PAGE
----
7 Ways to Take Back Your Health After You Quit Smoking

So you quit smoking—congrats! You've already done one of the best things possible for your body. Now it's time to take back your health, working to reverse the long terms effects your old habit has on your life. Here's everything you need to know about caring for your body after you quit for good.

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Break up with smoking for good

If you’ve cut back from a pack a day smoker to a one cigarette a day smoker, that’s a great start. But try to kick the habit toe the corner once and for all. “It is never too late to stop smoking,” encourages Alex Foxman, MD, FACP, of the Beverly Hills Institute. “Although, the sooner in life you stop, the better over all physical outcomes you will have.” Research has found that, simply by quitting smoking, individuals can reduce their risk of lung cancer to a non smokers risks within ten years of quitting. Need more motivation? Here are 15 ways your body heals itself when you quit smoking.


Manage your stress

For some, the stressors in their life can act as a trigger to return to old habits like smoking cigarettes, according to Dr. Foxman. Taking charge of your health after you quit will require you to pay attention to stress levels, finding creative ways to stay calm under pressure if you want to avoid picking up smoking again. Here are some of the best stress management tips you’ve ever read.


Exercise daily

Daily exercise is a foundation of a healthy life, especially for ex-smokers. “Exercise at least 30 minutes daily,” says Dr. Foxman. If you are having trouble creating a daily exercise habit, remember that it doesn’t have to be complicated. Any type of cardiovascular exercise for at least 30 minutes daily has a significant effect on a person’s cardiovascular system, according to Dr. Foxman. “Even walking significantly reduces the risk of cardiovascular disease, which leads to heart attacks and strokes.” He also noted that exercise is a great way to manage stress, too, so it’s a win-win.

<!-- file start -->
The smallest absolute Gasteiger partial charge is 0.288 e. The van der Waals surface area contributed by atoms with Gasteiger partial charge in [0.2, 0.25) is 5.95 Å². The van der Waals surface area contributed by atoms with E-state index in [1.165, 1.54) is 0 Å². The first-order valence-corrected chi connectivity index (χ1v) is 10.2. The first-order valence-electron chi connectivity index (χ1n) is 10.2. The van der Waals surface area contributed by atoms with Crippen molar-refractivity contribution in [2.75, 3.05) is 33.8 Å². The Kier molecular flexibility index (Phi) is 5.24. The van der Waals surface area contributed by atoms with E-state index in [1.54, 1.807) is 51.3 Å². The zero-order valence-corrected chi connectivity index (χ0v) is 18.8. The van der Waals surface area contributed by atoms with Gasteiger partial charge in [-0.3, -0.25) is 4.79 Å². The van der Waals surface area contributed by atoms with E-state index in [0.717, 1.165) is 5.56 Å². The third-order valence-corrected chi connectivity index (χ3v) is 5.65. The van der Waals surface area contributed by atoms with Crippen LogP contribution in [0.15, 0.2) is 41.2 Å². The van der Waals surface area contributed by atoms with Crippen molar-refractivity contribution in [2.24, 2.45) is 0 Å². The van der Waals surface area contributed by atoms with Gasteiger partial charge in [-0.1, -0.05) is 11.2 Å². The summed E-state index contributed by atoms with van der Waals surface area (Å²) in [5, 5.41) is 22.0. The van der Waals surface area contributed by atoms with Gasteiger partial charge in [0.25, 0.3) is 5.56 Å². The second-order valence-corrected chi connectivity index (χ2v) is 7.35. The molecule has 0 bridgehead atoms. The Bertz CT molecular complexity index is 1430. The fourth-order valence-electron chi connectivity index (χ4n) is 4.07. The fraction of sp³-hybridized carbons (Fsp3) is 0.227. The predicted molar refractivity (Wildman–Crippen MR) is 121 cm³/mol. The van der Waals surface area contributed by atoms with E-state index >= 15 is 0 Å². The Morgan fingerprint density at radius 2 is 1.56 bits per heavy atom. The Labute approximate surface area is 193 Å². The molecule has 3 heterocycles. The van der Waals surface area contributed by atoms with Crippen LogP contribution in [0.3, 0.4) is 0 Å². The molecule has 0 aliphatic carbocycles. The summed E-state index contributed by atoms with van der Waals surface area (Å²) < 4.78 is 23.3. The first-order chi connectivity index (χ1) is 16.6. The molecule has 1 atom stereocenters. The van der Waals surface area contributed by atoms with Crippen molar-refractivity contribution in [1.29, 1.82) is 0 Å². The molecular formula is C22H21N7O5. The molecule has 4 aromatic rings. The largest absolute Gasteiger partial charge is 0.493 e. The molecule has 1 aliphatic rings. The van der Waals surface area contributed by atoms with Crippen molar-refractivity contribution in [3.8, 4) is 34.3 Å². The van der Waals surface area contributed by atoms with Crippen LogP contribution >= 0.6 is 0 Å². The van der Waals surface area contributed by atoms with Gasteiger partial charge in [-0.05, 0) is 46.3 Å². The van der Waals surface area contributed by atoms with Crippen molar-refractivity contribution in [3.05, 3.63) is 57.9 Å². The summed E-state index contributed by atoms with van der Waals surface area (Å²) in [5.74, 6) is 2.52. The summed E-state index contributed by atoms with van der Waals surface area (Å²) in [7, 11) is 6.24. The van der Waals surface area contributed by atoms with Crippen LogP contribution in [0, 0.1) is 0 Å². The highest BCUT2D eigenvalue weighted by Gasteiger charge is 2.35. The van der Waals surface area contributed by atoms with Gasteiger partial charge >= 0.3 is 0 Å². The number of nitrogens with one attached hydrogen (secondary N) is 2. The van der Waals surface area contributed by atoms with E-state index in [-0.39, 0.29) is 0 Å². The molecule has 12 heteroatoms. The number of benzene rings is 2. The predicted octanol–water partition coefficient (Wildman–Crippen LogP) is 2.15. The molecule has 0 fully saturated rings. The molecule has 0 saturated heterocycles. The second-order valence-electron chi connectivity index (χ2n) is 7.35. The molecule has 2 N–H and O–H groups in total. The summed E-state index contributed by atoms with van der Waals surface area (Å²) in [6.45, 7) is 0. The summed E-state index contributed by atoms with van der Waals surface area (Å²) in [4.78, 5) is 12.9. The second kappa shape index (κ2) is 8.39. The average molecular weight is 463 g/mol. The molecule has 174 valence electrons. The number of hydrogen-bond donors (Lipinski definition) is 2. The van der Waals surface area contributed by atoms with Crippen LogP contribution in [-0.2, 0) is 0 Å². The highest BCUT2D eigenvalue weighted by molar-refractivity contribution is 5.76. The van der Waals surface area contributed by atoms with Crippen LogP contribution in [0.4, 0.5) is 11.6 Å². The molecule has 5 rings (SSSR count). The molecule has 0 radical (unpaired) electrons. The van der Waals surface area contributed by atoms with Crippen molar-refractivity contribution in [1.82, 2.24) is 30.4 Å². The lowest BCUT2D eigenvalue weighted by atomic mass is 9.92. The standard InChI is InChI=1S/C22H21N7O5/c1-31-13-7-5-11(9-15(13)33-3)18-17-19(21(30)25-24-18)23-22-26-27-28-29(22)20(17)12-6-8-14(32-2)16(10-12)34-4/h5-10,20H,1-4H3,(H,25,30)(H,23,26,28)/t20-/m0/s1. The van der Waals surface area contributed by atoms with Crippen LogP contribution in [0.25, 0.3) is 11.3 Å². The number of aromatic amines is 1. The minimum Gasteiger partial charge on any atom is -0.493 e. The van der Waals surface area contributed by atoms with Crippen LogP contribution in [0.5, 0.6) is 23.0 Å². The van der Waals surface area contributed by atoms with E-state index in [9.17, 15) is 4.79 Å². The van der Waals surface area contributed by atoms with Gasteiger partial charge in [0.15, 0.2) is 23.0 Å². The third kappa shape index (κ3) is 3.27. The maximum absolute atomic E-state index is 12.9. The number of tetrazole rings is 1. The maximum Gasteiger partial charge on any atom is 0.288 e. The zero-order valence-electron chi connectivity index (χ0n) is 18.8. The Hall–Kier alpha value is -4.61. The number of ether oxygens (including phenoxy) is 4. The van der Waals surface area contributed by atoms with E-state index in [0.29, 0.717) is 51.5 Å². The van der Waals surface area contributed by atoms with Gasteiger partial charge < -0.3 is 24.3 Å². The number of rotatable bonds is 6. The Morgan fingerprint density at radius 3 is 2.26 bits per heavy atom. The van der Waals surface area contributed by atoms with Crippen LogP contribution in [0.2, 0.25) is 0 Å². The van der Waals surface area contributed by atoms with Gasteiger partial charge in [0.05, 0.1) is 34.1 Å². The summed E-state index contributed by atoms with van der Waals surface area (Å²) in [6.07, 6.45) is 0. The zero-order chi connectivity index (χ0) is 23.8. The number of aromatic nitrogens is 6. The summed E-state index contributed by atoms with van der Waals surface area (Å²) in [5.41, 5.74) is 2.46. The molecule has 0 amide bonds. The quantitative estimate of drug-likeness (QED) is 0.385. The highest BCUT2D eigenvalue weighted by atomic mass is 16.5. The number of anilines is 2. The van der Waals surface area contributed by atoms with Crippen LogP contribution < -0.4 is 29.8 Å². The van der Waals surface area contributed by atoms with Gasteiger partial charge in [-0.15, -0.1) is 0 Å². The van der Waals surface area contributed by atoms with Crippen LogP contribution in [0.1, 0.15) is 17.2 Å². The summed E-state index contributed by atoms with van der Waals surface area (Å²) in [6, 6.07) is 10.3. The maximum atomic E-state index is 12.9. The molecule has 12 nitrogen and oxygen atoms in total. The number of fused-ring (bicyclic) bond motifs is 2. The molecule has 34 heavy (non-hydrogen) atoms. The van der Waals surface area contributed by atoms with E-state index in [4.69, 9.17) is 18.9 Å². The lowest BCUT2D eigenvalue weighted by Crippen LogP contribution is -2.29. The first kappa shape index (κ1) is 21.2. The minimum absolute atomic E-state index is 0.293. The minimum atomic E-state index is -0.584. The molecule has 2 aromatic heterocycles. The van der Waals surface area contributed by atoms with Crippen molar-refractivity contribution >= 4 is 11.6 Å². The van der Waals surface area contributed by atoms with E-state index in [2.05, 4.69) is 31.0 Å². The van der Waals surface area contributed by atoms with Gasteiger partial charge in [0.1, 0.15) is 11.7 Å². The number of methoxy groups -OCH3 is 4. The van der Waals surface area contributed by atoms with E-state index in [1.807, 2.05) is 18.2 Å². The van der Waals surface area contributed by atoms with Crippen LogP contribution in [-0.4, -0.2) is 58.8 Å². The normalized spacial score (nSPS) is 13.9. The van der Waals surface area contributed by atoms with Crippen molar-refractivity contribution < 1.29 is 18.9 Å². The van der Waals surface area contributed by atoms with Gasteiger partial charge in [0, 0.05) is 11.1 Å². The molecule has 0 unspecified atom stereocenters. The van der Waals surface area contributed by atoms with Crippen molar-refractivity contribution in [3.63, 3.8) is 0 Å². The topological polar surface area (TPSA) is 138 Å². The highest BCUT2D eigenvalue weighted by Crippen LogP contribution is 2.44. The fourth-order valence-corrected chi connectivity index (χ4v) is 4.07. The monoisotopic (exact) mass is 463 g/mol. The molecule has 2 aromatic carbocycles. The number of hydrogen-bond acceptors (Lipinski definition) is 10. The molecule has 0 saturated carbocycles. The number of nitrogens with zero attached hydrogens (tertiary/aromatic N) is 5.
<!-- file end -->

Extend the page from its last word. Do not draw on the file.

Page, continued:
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Eat lots of fruit and veggies

Of course, eating well is an important part of any healthy lifestyle but certain foods many be more beneficial for former smokers than others. “Foods high in antioxidants reduce inflammation and damage at a cellular level, which can assist in repairing the injured tissue from tobacco use,” Dr. Foxman says. Foods with high levels of antioxidants include fruits like blueberries, red and purple grapes and red berries, dark leafy greens, and sweet potatoes, as well as nuts, tea, and whole grains. Here are 30 cancer-fighting foods to add to your diet.


Practice meditation

Since stress reduction is so vital to the future of your health as a former smoking, adopting habits known to reduce stress can be an important part of your plan to take back your health. “Meditating five to 10 minutes daily can have a very positive result both mentally and physically,” shares Dr. Foxman. If you aren’t sure how to get started, consider using guided meditation resources like these free guided meditations put together by the UCLA Mindful Awareness Research Center or try these mini meditations to banish stress from your brain.


Have regular health screenings

As a former smoker, your annual health screenings are important to watching carefully for any health problems that may develop. Early intervention can make a big difference in the future of someone who has been diagnosed with a serious health condition. If you have quit smoking and want to closely monitor your health, Dr. Foxman suggests meeting with a physician for an annual physical check-up, blood work evaluation, and perhaps even an annual CT scan.


Get plenty of sleep

Smoking has been found to be associated with sleep disturbances and poor sleep has long been linked to health problems including heart disease, obesity, and diabetes. Research suggests nicotine withdrawal may be to blame for smokers’ poor sleep quality. Now that you have quit, make sure you practice good sleep habits, including getting to bed early enough to get seven to eight hours of sleep each night and avoiding using electronics while in bed.

Reader's Digest
Originally Published in Reader's Digest